This is expressed in various ways. For example, the processional routes leading to the chapels are designed to create the appropriate mood for mourners prior to the funeral service. After the service, attention is drawn to the natural surroundings, to help reconcile the mourners with the sadness of their loss as part of the circle of life.
Seven Springs Way. Photo: Mikael Almehag.
The clearest example is the Seven Springs Way leading up to the Chapel of Resurrection, which is lined first with birches and then with conifers, the nearer the mourners get to the chapel. The idea is that this will make them more solemn as they approach the chapel and the funeral ceremony. After the ceremony, the mourners are led out of the chapel’s west door and take a different path back. This is meant to help the mourners let go of their grief and gradually return to their normal lives again.
The processional route through the trees to the Woodland Chapel has also been carefully thought out. The woods immediately surrounding the chapel are considerably denser, which helps the mourners into the right frame of mind. Inside, the chapel is illuminated by light from the circular dome, which creates a different atmosphere again. Once again the mourners are led out a different way, emerging into the light and the open landscape.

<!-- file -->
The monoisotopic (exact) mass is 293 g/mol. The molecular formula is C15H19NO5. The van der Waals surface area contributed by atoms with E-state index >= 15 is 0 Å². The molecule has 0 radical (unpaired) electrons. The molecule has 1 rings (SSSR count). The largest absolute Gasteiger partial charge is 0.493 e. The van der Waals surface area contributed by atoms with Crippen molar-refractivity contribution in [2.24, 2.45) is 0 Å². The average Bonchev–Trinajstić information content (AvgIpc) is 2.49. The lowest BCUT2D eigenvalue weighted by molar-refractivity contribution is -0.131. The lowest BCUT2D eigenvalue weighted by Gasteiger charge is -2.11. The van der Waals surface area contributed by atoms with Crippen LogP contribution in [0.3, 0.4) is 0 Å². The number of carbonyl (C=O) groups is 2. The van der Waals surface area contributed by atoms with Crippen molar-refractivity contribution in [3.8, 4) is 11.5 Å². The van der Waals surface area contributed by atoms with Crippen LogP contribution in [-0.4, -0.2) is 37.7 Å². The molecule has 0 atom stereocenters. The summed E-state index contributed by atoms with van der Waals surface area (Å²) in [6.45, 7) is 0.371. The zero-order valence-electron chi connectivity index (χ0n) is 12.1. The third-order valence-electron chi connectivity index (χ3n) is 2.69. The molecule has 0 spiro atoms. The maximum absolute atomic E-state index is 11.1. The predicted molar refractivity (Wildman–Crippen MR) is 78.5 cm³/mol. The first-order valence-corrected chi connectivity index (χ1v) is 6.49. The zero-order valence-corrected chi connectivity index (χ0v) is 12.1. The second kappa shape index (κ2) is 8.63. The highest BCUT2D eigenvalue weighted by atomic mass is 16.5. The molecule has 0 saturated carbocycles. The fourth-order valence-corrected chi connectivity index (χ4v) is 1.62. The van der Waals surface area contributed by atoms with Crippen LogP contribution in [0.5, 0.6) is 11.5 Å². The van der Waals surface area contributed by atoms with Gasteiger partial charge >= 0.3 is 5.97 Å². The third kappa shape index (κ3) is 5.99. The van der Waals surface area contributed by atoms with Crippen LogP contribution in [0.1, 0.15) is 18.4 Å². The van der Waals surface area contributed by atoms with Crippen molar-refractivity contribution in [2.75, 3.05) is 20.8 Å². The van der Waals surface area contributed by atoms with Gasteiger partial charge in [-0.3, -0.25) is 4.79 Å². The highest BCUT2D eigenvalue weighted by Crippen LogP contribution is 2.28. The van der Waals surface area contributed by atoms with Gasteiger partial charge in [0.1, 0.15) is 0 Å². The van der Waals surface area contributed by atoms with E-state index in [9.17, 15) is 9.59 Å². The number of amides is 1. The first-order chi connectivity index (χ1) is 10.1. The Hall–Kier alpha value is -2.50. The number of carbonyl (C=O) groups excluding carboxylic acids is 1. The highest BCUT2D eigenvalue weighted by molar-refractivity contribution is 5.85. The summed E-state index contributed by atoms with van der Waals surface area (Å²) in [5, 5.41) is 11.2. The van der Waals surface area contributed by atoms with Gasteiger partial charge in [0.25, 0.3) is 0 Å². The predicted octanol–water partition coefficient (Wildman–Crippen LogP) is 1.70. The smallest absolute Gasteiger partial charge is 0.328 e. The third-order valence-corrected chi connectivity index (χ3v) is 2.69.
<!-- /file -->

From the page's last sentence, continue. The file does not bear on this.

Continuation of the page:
Lewerentz’s Stairs. Photo: Mikael Almehag
Another example is the stairs, designed by Lewerentz, leading up to Almhöjden. The higher you come up the steps, the lower each step becomes. This is so that visitors are not tired out by the climb, instead feeling calm when they reach this place of meditation.
Even the minor details have been carefully considered. For example, the benches in and around the three chapels of the Woodland Crematorium are designed so that they are not completely straight. They have a slight kink in the middle. This is so that the mourners do not feel alone at this difficult time. They can see each other and feel a sense of togetherness.